Friday 19 October 2012

Free Gretna's munitions town booklet

From Historic Scotland (

Gretna’s war time origins revealed in new Historic Scotland publication

Gretna Green may be best known for romance and weddings, but the nearby town of Gretna would not exist if it hadn’t been for the First World War, a new publication from Historic Scotland reveals.

“Gretna – A Munitions Town” shows how a war time decision to build a factory to meet a shortage of artillery shells led to a frantic building programme to house workers in 1915. The results were remarkable – a complete town for 20,000 people, constructed in two years with a harmonious architectural style unique in Scotland.

A tangible reminder of how people aspired to live in the early part of the 20th century, Gretna today is home to a thriving community. Masterminded by one of Britain’s most influential town planners, Raymond Unwin, the town’s streets and buildings form a lasting legacy, characterised by terraced and semi-detached houses, all in red brick. Some of the most significant buildings have been awarded listed status.

Explained Historic Scotland’s Head of Listing and Designed Landscapes, Elizabeth McCrone: “Gretna was planned as a complete entity, with houses, shops, school, hospital, police station, churches, cinema and other recreational facilities.

“Many of the buildings have interesting architectural details. Some houses have large chimney stacks, a variety of window shapes and prominent gables. The public buildings too are striking, especially the churches. The Church of Scotland has a tall, Italianate square tower, while the former Roman Catholic Church has an unusual Byzantine design in red brick.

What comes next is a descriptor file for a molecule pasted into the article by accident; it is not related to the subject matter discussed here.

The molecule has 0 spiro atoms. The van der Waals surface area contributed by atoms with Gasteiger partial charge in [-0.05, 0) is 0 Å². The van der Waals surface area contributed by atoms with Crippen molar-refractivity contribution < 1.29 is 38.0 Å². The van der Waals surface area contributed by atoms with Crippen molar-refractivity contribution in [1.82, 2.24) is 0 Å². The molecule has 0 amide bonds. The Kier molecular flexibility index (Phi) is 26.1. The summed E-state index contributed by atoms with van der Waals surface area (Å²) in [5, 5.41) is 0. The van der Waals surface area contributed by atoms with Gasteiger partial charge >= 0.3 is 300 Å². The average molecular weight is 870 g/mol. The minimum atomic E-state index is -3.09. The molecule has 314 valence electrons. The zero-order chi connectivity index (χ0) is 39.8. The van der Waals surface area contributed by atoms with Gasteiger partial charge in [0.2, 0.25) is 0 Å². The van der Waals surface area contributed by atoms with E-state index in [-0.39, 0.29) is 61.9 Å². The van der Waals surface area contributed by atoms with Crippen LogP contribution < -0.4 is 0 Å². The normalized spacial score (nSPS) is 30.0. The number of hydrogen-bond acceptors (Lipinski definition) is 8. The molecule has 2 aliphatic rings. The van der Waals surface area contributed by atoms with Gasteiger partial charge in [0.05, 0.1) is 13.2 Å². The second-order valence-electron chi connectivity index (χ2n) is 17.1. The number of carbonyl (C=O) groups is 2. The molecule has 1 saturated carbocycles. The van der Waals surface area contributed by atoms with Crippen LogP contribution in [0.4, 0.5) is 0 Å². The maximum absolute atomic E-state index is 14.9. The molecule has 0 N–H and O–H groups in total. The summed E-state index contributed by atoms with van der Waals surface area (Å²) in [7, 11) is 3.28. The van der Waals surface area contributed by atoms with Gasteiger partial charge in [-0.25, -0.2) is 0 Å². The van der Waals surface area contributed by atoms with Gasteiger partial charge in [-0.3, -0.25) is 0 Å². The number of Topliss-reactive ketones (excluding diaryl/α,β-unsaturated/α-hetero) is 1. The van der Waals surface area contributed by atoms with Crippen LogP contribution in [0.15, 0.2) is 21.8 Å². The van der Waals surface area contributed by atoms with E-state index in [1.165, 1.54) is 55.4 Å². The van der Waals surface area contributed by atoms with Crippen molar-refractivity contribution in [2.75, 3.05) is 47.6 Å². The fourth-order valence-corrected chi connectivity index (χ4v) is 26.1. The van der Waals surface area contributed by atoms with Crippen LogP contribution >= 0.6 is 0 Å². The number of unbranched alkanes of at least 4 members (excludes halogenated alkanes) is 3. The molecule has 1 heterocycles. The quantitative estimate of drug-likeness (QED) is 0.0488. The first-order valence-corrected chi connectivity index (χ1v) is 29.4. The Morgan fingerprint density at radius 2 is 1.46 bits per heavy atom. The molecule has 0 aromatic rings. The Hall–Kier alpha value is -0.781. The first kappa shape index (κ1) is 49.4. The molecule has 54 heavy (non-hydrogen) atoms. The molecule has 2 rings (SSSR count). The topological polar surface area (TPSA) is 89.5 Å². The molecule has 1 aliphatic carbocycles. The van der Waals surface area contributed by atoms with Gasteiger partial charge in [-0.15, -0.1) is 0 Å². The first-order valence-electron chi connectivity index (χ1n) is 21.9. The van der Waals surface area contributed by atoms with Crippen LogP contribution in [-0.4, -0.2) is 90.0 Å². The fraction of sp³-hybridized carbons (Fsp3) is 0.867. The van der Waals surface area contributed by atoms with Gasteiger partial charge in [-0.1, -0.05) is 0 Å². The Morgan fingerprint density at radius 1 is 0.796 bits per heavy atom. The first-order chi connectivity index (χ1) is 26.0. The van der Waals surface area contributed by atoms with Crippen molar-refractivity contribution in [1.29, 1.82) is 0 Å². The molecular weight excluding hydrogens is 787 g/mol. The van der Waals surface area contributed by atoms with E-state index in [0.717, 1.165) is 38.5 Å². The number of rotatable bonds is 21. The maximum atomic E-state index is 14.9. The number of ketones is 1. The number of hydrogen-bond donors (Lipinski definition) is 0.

“Historic Scotland has recognised the importance of these buildings, by listing several at categories B and C.”

The munitions factory which gave rise to this huge construction project was itself a major undertaking, running for nine miles along the edge of the Solway Firth and consisting of a complex series of buildings and communications systems. Built to produce explosive cordite for bullets and shells, it drew people from all over Britain and beyond - predominantly women, who became known as the Gretna Girls.

The nearby town of Gretna which housed the workers is the surviving legacy of this munitions project. Almost nothing remains of the factory, but in Gretna many of the original buildings remain.

Elizabeth added: “Offering a new approach to urban planning, with self-contained communities, good housing and attractive open spaces, the pattern set at Gretna was to continue in the building of new towns elsewhere in Scotland.”

Visitors to Gretna today can enjoy its predominance of red brick housing, which is unusual in Scottish towns and reflects an English influence. Each street has its own unique decorative features, showing the care that went into the planning of the town. Gretna also hosts one of Scotland’s earliest purpose-built cinemas.

“Gretna – A Munitions Town”, which will be launched on October 23rd, is available free from Historic Scotland as a print booklet, and to download, at The agency has also produced a video showcasing Gretna’s built heritage, which can be viewed at the same web address.


Scottish Research Online - 5 weeks online Pharos course, £45.99, taught by Chris Paton from 26 SEP 2012 - see
New book: It's Perthshire 1866 - there's been a murder... (from June 12th 2012)


  1. Go and see "The Devil's Porridge" exhibition before it closes for the year on the 28th of this month. Well worth the £3.50 entrance fee. (a perfect day out for couples - go in the morning and spend the afternoon at Gretna Gateway outlet village!) The place looks tiny from the outside but with well thought out layouts, they've crammed in a huge amount of stuff. I was well impressed and unusually for museums, they don't mind at all if you touch things. You want to try out the old field phone - go right ahead. They have a website I saw in my local newspaper a couple of weeks ago that they have got some grant funding for a new bigger home.

    1. This is out of date. Devils Porridge is now in a brand new museum at Standfield, Eastriggs and is now open all year except Christmas & Ne'erday, with longer hours. HRH. the Princess Royal performed the official opening in May 2015. Great place to take the kids & especially re-cycled teenagers.

    2. Many thanks. In my defence, this is a story from 2012...!